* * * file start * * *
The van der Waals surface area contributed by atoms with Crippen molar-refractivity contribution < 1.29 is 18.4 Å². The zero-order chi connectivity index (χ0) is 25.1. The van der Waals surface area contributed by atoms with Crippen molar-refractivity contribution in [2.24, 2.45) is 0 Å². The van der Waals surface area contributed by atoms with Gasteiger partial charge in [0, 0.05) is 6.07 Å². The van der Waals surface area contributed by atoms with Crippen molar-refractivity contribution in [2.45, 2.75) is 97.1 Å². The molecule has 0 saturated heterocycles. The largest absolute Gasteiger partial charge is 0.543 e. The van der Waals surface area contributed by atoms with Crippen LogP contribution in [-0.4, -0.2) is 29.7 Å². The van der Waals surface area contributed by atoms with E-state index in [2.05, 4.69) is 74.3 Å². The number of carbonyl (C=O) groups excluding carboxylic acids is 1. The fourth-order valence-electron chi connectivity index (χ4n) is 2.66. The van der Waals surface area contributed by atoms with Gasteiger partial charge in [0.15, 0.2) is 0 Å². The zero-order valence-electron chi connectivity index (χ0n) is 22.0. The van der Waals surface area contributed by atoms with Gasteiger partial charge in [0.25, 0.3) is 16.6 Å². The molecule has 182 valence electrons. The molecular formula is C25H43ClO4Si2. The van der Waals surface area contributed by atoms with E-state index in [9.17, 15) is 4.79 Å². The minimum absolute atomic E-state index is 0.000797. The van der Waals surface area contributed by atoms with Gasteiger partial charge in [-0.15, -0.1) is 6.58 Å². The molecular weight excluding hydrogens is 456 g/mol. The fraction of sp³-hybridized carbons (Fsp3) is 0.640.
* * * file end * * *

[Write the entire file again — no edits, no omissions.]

The van der Waals surface area contributed by atoms with Crippen molar-refractivity contribution < 1.29 is 18.4 Å². The zero-order chi connectivity index (χ0) is 25.1. The van der Waals surface area contributed by atoms with Crippen molar-refractivity contribution in [2.24, 2.45) is 0 Å². The van der Waals surface area contributed by atoms with Gasteiger partial charge in [0, 0.05) is 6.07 Å². The van der Waals surface area contributed by atoms with Crippen molar-refractivity contribution in [2.45, 2.75) is 97.1 Å². The molecule has 0 saturated heterocycles. The largest absolute Gasteiger partial charge is 0.543 e. The van der Waals surface area contributed by atoms with Crippen LogP contribution in [-0.4, -0.2) is 29.7 Å². The van der Waals surface area contributed by atoms with E-state index in [2.05, 4.69) is 74.3 Å². The number of carbonyl (C=O) groups excluding carboxylic acids is 1. The fourth-order valence-electron chi connectivity index (χ4n) is 2.66. The van der Waals surface area contributed by atoms with Gasteiger partial charge in [0.15, 0.2) is 0 Å². The zero-order valence-electron chi connectivity index (χ0n) is 22.0. The van der Waals surface area contributed by atoms with Gasteiger partial charge in [0.25, 0.3) is 16.6 Å². The molecule has 182 valence electrons. The molecular formula is C25H43ClO4Si2. The van der Waals surface area contributed by atoms with E-state index in [9.17, 15) is 4.79 Å². The minimum absolute atomic E-state index is 0.000797. The van der Waals surface area contributed by atoms with Gasteiger partial charge in [-0.15, -0.1) is 6.58 Å². The molecular weight excluding hydrogens is 456 g/mol. The fraction of sp³-hybridized carbons (Fsp3) is 0.640.